So, what got that Mokuren Dojo guy talking all that nonsense yesterday about martial arts classes not being worth $90/month. That guy is nuts. He doesn't know what he's talking about.
Thanks for all the great comments on my previous article on the cost of martial arts classes. Most of your objections I had anticipated, but some of you brought up interesting points I hadn't thought of or added a local perspective that rendered the discussion fresh and interesting. Blogging is a lot more fun when y'all interact and comment and discuss and repost, than when you read a post and either say, "That guy's a moron," or "Yep, he's thought of it all."
Regarding yesterday's topic of the value and cost of martial arts classes. That's a tough issue for me to work through in my mind. On one hand, I think martial arts are some of the greatest activities in the world and I wish nearly everyone would participate. On the other hand, I think there are a lot of things that you could be doing with $100/month that would make you a better person and the world around you a better place.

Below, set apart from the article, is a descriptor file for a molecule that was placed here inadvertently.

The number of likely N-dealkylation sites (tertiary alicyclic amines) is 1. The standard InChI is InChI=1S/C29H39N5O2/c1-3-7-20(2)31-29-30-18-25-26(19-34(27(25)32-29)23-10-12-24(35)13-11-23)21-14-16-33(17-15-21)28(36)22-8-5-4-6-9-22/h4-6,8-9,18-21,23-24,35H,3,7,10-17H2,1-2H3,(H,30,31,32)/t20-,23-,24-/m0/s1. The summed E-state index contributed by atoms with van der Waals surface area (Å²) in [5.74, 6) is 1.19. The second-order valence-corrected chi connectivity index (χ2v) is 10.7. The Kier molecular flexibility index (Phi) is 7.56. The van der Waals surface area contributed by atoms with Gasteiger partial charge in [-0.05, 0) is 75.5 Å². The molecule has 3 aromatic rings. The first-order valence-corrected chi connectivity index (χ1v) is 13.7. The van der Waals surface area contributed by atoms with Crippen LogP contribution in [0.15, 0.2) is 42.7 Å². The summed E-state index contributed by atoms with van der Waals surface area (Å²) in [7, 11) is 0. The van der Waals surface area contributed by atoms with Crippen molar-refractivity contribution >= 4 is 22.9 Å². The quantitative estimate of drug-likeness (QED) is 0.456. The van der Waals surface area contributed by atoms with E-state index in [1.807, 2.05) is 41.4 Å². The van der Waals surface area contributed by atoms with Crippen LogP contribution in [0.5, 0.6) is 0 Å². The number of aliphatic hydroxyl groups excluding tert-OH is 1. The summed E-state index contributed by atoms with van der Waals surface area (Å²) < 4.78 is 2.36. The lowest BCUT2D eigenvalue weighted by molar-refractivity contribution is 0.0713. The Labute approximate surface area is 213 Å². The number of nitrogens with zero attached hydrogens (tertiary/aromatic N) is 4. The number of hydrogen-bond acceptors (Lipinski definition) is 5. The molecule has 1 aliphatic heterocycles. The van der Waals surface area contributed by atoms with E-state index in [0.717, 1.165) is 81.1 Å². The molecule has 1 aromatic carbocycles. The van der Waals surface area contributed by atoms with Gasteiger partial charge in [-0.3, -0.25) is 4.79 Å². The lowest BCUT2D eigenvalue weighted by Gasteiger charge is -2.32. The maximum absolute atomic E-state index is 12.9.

If it is self-defense that you are doing martial arts for, then you are putting a lot of effort (and money) into a methodology that might help you if you happen to get assaulted, when you could be spending that money on living a lifestyle that reduces your risk for assault.
If you are participating for exercise or health reasons, those are certainly good reasons to be doing martial arts, but you could be spending that money on your blood pressure and cholesterol pills, which have a greater effect on your health and survival.
If you are participating to build confidence and reduce your fear of being victimized, does it make sense let your sensei soak you for twice the going rate of the best instructors in the world?
But then, when you go down this path of trying to get your money's worth, how do you quantify the value that you receive from martial arts classes?
Some commentators have told me that people tend to assign greater value to services that they have to pay a premium for. I've heard and seen that phenomenon before and it still makes no sense. If, for instance, throughout my martial arts career I had consistently paid my teachers twice what they asked for, would I now be a better martial artist? If I had paid them 10x what they asked would I now be a demigod?
This whole line of discussion makes little sense to me and it frustrates me to try to wrap my head around it when I could be spending that time and effort and mental power on trying to figure out how to beat people up better. But I figure there is still some good conversation surrounding this topic of value and cost of martial arts, so... lay on! Have at me!